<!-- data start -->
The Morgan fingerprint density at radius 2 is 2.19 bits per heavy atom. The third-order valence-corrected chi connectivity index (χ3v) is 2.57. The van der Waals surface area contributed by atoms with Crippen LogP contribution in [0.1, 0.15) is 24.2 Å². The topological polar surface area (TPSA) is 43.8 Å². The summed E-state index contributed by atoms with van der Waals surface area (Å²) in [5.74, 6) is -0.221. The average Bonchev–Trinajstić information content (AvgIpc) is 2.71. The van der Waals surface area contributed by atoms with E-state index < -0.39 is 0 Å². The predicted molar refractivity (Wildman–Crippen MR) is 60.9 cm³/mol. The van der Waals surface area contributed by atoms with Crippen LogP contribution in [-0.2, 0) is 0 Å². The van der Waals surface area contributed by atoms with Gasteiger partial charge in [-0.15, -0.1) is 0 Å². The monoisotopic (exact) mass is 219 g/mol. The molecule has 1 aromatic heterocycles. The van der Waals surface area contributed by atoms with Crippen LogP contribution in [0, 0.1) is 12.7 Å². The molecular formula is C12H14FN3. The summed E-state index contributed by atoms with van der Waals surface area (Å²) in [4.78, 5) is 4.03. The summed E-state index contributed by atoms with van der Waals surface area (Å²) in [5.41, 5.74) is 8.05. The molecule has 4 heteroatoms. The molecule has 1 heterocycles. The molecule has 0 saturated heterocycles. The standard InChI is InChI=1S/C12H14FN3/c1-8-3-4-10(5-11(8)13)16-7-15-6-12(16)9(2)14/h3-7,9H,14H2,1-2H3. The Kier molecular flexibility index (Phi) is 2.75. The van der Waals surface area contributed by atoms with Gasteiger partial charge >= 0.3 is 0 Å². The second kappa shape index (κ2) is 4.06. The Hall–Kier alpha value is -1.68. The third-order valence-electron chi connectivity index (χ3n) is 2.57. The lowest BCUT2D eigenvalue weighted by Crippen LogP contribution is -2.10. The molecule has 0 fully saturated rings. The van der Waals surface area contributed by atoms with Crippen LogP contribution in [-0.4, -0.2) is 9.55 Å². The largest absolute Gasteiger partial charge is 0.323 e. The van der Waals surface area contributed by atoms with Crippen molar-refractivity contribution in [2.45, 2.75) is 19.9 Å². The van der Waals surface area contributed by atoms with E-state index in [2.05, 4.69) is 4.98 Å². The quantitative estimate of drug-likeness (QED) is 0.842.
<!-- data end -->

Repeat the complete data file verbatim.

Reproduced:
The Morgan fingerprint density at radius 2 is 2.19 bits per heavy atom. The third-order valence-corrected chi connectivity index (χ3v) is 2.57. The van der Waals surface area contributed by atoms with Crippen LogP contribution in [0.1, 0.15) is 24.2 Å². The topological polar surface area (TPSA) is 43.8 Å². The summed E-state index contributed by atoms with van der Waals surface area (Å²) in [5.74, 6) is -0.221. The average Bonchev–Trinajstić information content (AvgIpc) is 2.71. The van der Waals surface area contributed by atoms with E-state index < -0.39 is 0 Å². The predicted molar refractivity (Wildman–Crippen MR) is 60.9 cm³/mol. The van der Waals surface area contributed by atoms with Crippen LogP contribution in [-0.2, 0) is 0 Å². The van der Waals surface area contributed by atoms with Gasteiger partial charge in [-0.15, -0.1) is 0 Å². The monoisotopic (exact) mass is 219 g/mol. The molecule has 1 aromatic heterocycles. The van der Waals surface area contributed by atoms with Crippen LogP contribution in [0, 0.1) is 12.7 Å². The molecular formula is C12H14FN3. The summed E-state index contributed by atoms with van der Waals surface area (Å²) in [4.78, 5) is 4.03. The summed E-state index contributed by atoms with van der Waals surface area (Å²) in [5.41, 5.74) is 8.05. The molecule has 4 heteroatoms. The molecule has 1 heterocycles. The molecule has 0 saturated heterocycles. The standard InChI is InChI=1S/C12H14FN3/c1-8-3-4-10(5-11(8)13)16-7-15-6-12(16)9(2)14/h3-7,9H,14H2,1-2H3. The Kier molecular flexibility index (Phi) is 2.75. The van der Waals surface area contributed by atoms with Gasteiger partial charge >= 0.3 is 0 Å². The second kappa shape index (κ2) is 4.06. The Hall–Kier alpha value is -1.68. The third-order valence-electron chi connectivity index (χ3n) is 2.57. The lowest BCUT2D eigenvalue weighted by Crippen LogP contribution is -2.10. The molecule has 0 fully saturated rings. The van der Waals surface area contributed by atoms with Crippen LogP contribution in [-0.4, -0.2) is 9.55 Å². The largest absolute Gasteiger partial charge is 0.323 e. The van der Waals surface area contributed by atoms with Crippen molar-refractivity contribution in [2.45, 2.75) is 19.9 Å². The van der Waals surface area contributed by atoms with E-state index in [2.05, 4.69) is 4.98 Å². The quantitative estimate of drug-likeness (QED) is 0.842.